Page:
- #1

ghostanime2001

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## Homework Statement

A rectangle is to be inscribed in a right triangle having sides 3 cm, 4 cm and 5 cm, as shown on the diagram. Find the dimensions of the rectangle with greatest possible area.

## Homework Equations

1. [itex]x^{2}+y^{2}=w^{2}[/itex] in terms of [itex]w=\sqrt{x^{2}+y^{2}}[/itex]

2. [itex]\dfrac{x}{3}=\dfrac{y}{4}[/itex]

3. [itex]\dfrac{l}{3}=\dfrac{4-y}{5}[/itex]

4. [itex]\dfrac{l}{x}=\dfrac{4-y}{w}[/itex]

## The Attempt at a Solution

Area of the rectangle is [itex]A=lw[/itex]. But, we want an expression for area in terms of one variable.

rewriting equation 2 for [itex]x[/itex] we can get an expression in [itex]y[/itex]

[itex]4x=3y[/itex]

[itex]x=\dfrac{3y}{4}[/itex]

which we can substitute in equation 1 to find width [itex]w[/itex] in terms of [itex]y[/itex]

[itex]w=\sqrt{x^{2}+y^{2}}[/itex]

[itex]w=\sqrt{\left(\dfrac{3y}{4}\right)^{2}+y^{2}}[/itex]

[itex]w=\sqrt{\dfrac{9}{16}y^{2}+y^{2}}[/itex]

[itex]w=\sqrt{\dfrac{25}{16}y^{2}}[/itex]

[itex]w=\dfrac{5}{4}y[/itex]

Using similar triangles of the upper right, smaller right triangle and the bigger, outer triangle we set a relationship between the base of smaller triangle and the base of the outer triangle, and, the hypotenuse of the smaller triangle and the hypotenuse of the outer triangle. We solve for the length of the rectangle in terms of [itex]y[/itex] using equation 3.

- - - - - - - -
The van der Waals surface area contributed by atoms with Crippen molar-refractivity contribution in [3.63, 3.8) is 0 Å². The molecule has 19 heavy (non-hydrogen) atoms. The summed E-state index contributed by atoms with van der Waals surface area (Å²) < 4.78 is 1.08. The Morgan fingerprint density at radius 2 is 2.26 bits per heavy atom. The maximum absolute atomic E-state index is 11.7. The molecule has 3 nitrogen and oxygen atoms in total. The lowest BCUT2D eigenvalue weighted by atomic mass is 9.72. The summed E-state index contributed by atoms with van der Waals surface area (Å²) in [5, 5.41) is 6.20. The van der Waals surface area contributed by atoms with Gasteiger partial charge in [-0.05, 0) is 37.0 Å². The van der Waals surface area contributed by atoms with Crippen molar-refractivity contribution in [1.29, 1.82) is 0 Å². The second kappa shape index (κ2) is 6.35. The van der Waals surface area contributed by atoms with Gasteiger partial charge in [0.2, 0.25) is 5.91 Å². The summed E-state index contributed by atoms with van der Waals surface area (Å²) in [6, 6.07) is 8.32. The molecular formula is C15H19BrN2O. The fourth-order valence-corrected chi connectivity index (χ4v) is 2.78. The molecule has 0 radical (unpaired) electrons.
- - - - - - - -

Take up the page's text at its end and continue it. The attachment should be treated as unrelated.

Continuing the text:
[itex]\dfrac{l}{3}=\dfrac{4-y}{5}[/itex]

[itex]5l=3\left(4-y\right)[/itex]

[itex]l=\dfrac{3\left(4-y\right)}{5}[/itex]

We now have the length [itex]l[/itex] and width [itex]w[/itex] in terms of one variable [itex]y[/itex]. We substitute the expressions in the area of the rectangle to find the area in one variable [itex]y[/itex]

[itex]A\left(y\right)=l\left(y\right)w\left(y\right)[/itex]

[itex]A\left(y\right)=\dfrac{3\left(4-y\right)}{5}\dfrac{5}{4}y[/itex]

[itex]A\left(y\right)=\dfrac{15y\left(4-y\right)}{20}[/itex]

[itex]A\left(y\right)=\dfrac{3y\left(4-y\right)}{4}[/itex]

[itex]A\left(y\right)=\dfrac{12y-3y^{2}}{4}[/itex]

[itex]A\left(y\right)=3y-\dfrac{3}{4}y^{2}[/itex]

Differentiating this expression and setting [itex]A'\left(y\right)=0[/itex] gives [itex]0=3-\dfrac{3}{2}y[/itex]

solving for [itex]y[/itex] gives

[itex]\dfrac{3}{2}y=3[/itex]

[itex]y=2[/itex]

substitute [itex]y=2[/itex] in the length [itex]l=\dfrac{3\left(4-y\right)}{5}[/itex] and width [itex]w=\dfrac{5}{4}y[/itex] equations respectively,

[itex]l=\dfrac{3\left(4-\left(2\right)\right)}{5}=\dfrac{6}{5}[/itex]

[itex]w=\dfrac{5}{4}\left(2\right)=\dfrac{5}{2}[/itex]

Therefore, the rectangle with dimensions [itex]l=\dfrac{6}{5}=\text{1.2 cm}[/itex] and [itex]w=\dfrac{5}{2}=\text{2.5 cm}[/itex] has the maximum possible area of [itex]\text{3 }cm^{2}[/itex]

*above I used the more tedious way I guess...

My question is if I can do it using equation 4 since [itex]l[/itex] and [itex]w[/itex] are already there and cross multiplying would give me area automatically. I would have an expression in [itex]x[/itex] and [itex]y[/itex] but I can use equation 2 to find either [itex]x[/itex] or [itex]y[/itex] and set up the area in one variable. Would this way be the more correct method or give the same answer as above? Thanks !